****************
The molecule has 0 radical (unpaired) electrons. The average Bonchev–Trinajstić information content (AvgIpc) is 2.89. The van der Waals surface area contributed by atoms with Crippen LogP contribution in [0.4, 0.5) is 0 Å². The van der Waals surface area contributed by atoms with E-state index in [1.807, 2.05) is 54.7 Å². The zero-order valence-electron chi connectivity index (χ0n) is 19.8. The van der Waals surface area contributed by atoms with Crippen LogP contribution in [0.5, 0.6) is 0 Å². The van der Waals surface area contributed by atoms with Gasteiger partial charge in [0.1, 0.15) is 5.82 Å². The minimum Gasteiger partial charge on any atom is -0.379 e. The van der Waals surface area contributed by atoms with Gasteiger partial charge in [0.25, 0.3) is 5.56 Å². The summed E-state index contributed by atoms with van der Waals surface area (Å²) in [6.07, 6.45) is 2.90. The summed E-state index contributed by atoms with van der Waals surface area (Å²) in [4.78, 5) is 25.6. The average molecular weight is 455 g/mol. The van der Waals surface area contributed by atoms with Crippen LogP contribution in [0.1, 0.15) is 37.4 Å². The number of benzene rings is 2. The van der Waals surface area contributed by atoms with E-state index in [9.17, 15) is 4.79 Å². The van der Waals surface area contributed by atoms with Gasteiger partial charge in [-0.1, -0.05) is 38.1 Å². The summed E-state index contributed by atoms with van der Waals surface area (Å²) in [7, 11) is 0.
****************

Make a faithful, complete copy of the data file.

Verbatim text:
The molecule has 0 radical (unpaired) electrons. The average Bonchev–Trinajstić information content (AvgIpc) is 2.89. The van der Waals surface area contributed by atoms with Crippen LogP contribution in [0.4, 0.5) is 0 Å². The van der Waals surface area contributed by atoms with E-state index in [1.807, 2.05) is 54.7 Å². The zero-order valence-electron chi connectivity index (χ0n) is 19.8. The van der Waals surface area contributed by atoms with Crippen LogP contribution in [0.5, 0.6) is 0 Å². The van der Waals surface area contributed by atoms with Gasteiger partial charge in [0.1, 0.15) is 5.82 Å². The minimum Gasteiger partial charge on any atom is -0.379 e. The van der Waals surface area contributed by atoms with Gasteiger partial charge in [0.25, 0.3) is 5.56 Å². The summed E-state index contributed by atoms with van der Waals surface area (Å²) in [6.07, 6.45) is 2.90. The summed E-state index contributed by atoms with van der Waals surface area (Å²) in [4.78, 5) is 25.6. The average molecular weight is 455 g/mol. The van der Waals surface area contributed by atoms with Crippen LogP contribution in [0.1, 0.15) is 37.4 Å². The number of benzene rings is 2. The van der Waals surface area contributed by atoms with E-state index in [9.17, 15) is 4.79 Å². The van der Waals surface area contributed by atoms with Gasteiger partial charge in [-0.1, -0.05) is 38.1 Å². The summed E-state index contributed by atoms with van der Waals surface area (Å²) in [7, 11) is 0.